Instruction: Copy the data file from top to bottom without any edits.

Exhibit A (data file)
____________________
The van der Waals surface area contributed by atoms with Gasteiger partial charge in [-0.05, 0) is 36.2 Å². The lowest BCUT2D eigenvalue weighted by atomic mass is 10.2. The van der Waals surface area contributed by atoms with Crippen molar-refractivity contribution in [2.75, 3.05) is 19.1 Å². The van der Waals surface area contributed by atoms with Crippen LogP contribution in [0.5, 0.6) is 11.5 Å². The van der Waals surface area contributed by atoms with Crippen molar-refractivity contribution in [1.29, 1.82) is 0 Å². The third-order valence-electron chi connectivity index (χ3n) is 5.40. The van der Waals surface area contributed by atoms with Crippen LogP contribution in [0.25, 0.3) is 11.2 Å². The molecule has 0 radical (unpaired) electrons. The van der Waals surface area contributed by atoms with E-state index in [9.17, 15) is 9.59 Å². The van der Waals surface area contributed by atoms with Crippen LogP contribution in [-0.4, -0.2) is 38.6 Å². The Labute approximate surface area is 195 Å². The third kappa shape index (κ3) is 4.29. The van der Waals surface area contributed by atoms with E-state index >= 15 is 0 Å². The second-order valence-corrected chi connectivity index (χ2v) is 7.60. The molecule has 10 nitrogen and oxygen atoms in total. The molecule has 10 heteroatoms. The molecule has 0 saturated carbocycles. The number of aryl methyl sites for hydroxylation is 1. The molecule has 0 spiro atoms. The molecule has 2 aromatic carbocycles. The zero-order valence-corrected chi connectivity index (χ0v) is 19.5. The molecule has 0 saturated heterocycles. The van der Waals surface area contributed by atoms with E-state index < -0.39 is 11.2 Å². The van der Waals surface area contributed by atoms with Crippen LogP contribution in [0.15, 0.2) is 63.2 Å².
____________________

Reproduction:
The van der Waals surface area contributed by atoms with Gasteiger partial charge in [-0.05, 0) is 36.2 Å². The lowest BCUT2D eigenvalue weighted by atomic mass is 10.2. The van der Waals surface area contributed by atoms with Crippen molar-refractivity contribution in [2.75, 3.05) is 19.1 Å². The van der Waals surface area contributed by atoms with Crippen LogP contribution in [0.5, 0.6) is 11.5 Å². The van der Waals surface area contributed by atoms with Crippen molar-refractivity contribution in [1.29, 1.82) is 0 Å². The third-order valence-electron chi connectivity index (χ3n) is 5.40. The van der Waals surface area contributed by atoms with Crippen LogP contribution in [0.25, 0.3) is 11.2 Å². The molecule has 0 radical (unpaired) electrons. The van der Waals surface area contributed by atoms with E-state index in [9.17, 15) is 9.59 Å². The van der Waals surface area contributed by atoms with Crippen LogP contribution in [-0.4, -0.2) is 38.6 Å². The Labute approximate surface area is 195 Å². The third kappa shape index (κ3) is 4.29. The van der Waals surface area contributed by atoms with E-state index >= 15 is 0 Å². The second-order valence-corrected chi connectivity index (χ2v) is 7.60. The molecule has 10 nitrogen and oxygen atoms in total. The molecule has 10 heteroatoms. The molecule has 0 saturated carbocycles. The number of aryl methyl sites for hydroxylation is 1. The molecule has 0 spiro atoms. The molecule has 2 aromatic carbocycles. The zero-order valence-corrected chi connectivity index (χ0v) is 19.5. The molecule has 0 saturated heterocycles. The van der Waals surface area contributed by atoms with E-state index < -0.39 is 11.2 Å². The van der Waals surface area contributed by atoms with Crippen LogP contribution in [0.15, 0.2) is 63.2 Å².